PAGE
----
According to Stephen Graham, a new set of ‘Foucauldian boomerang effects’ are shaping how states apply ‘tactics of control’ over everyday urban life. Today, he traces the emergence of what he calls a new military urbanism, which applies to cities both in the Global North and South.

On 4 February 1976, Michel Foucault, the eminent French social theorist, stepped gingerly down to the podium in a packed lecture at the Collège de France in the Latin Quarter on Paris’s South Bank. Delivering the fifth in a series of 11 lectures under the title ‘Il faut défendre la société’ (‘Society must be defended’), for once Foucault focused his attention on the relationships between western societies and those elsewhere in the world. Moving beyond his…

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The Mellon Fellowship Programme at LSE in Cities and the Humanities

This just in from Tessa Norton (Communications Manager, LSE Cities):

LSE Cities

The Mellon Fellowship Programme at LSE in Cities and the Humanities

£32,794 – £39,669 pa incl.

9-month term, commencing 1st October 2014 (date flexible)

With the continued generous support of the Andrew W. Mellon Foundation, the London School of Economics is looking to appoint a Mellon Fellow as part of its innovative four-year programme that engages the humanities with the social and spatial dynamics of cities. We are seeking dynamic and engaged scholars and practitioners who are currently developing their careers in the arts, culture, literature, philosophy or other related humanities disciplines to contribute to the interdisciplinary work of LSE Cities, an international research centre that explores the interactions between space and society. We are now inviting applications for the fellowship in 2014/15.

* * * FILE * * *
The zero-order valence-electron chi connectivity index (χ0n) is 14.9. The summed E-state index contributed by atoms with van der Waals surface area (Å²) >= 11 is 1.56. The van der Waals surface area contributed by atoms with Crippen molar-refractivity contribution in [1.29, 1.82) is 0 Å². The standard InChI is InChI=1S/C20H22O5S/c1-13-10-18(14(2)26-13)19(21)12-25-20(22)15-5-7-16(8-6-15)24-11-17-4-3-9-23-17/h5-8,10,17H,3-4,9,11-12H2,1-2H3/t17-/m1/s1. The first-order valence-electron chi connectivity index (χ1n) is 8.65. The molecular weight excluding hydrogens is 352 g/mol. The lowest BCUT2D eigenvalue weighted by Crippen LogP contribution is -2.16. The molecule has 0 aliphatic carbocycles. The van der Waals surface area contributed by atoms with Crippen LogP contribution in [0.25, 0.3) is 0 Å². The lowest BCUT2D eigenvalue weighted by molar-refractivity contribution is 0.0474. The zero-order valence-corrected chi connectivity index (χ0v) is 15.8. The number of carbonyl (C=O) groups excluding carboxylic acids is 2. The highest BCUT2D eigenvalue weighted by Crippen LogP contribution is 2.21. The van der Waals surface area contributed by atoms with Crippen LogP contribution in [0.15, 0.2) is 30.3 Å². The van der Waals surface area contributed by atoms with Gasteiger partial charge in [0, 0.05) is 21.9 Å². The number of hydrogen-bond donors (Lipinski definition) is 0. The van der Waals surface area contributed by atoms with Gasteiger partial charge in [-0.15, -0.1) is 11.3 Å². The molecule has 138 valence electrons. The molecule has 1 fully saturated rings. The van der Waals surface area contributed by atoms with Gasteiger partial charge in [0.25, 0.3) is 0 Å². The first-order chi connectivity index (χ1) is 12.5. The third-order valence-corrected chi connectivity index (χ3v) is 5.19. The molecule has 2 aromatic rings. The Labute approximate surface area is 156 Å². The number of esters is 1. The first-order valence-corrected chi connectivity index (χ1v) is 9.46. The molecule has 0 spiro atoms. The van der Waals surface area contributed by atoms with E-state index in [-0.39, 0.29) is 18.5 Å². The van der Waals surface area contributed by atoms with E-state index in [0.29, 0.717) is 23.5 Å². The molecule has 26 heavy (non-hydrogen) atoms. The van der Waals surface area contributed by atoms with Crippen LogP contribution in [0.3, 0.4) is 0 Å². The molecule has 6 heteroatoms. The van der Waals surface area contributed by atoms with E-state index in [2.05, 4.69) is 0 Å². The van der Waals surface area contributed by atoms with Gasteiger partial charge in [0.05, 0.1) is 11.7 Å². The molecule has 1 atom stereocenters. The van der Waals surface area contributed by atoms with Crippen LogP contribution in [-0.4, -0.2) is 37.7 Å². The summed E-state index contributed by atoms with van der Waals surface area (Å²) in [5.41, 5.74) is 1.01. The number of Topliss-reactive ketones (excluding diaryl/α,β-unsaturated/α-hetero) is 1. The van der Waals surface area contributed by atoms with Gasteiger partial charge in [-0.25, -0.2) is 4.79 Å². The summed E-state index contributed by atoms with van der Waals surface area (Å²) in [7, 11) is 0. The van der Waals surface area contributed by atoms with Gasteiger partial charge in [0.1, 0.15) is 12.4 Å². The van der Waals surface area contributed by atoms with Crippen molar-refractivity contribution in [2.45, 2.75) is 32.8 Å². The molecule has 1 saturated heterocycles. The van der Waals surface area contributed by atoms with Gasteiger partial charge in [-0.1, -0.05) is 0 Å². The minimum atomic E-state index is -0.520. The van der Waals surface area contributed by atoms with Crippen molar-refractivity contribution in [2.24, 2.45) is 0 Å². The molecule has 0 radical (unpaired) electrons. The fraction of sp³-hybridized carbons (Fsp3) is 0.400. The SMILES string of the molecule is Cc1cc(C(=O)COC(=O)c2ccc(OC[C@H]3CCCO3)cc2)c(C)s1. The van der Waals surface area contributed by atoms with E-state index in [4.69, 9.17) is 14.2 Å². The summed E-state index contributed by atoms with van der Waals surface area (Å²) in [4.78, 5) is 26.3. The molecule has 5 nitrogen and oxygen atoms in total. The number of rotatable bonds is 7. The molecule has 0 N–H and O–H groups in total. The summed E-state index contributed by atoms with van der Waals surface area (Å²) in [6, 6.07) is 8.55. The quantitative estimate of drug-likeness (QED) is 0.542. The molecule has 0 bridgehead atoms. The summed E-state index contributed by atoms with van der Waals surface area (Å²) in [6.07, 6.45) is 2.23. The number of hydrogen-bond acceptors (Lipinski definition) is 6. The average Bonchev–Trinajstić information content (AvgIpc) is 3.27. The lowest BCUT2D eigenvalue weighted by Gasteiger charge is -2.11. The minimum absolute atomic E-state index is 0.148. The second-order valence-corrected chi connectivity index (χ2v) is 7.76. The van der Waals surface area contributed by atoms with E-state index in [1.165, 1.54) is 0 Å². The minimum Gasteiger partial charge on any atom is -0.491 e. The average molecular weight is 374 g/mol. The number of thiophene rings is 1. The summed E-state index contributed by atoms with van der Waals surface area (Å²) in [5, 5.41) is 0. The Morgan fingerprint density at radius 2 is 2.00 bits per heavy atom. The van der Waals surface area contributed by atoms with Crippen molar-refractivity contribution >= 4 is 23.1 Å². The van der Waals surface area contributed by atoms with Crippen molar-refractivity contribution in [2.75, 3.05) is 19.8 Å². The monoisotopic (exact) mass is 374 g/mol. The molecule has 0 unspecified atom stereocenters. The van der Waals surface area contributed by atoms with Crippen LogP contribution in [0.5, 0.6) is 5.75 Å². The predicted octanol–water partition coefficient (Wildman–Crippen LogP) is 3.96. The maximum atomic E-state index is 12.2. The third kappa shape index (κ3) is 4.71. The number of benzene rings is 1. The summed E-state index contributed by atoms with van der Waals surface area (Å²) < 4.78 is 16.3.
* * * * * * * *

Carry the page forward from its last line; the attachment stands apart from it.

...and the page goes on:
The intellectual objective of the Fellowship is to provide those working in the humanities with a meaningful way of connecting with the study of urban life, and to open up new avenues for practical collaboration and intellectual exchange between the humanities and urbanism. Spending nine months at LSE Cities, the Mellon Fellow will develop his/her own research in the context of the work on the urban environment carried out by the centre, working with postgraduate students in an ‘urban design studio’ setting and collaborating with academic colleagues across the LSE and other institutions, promoting the opportunities for cross disciplinarity that their own field of expertise can contribute.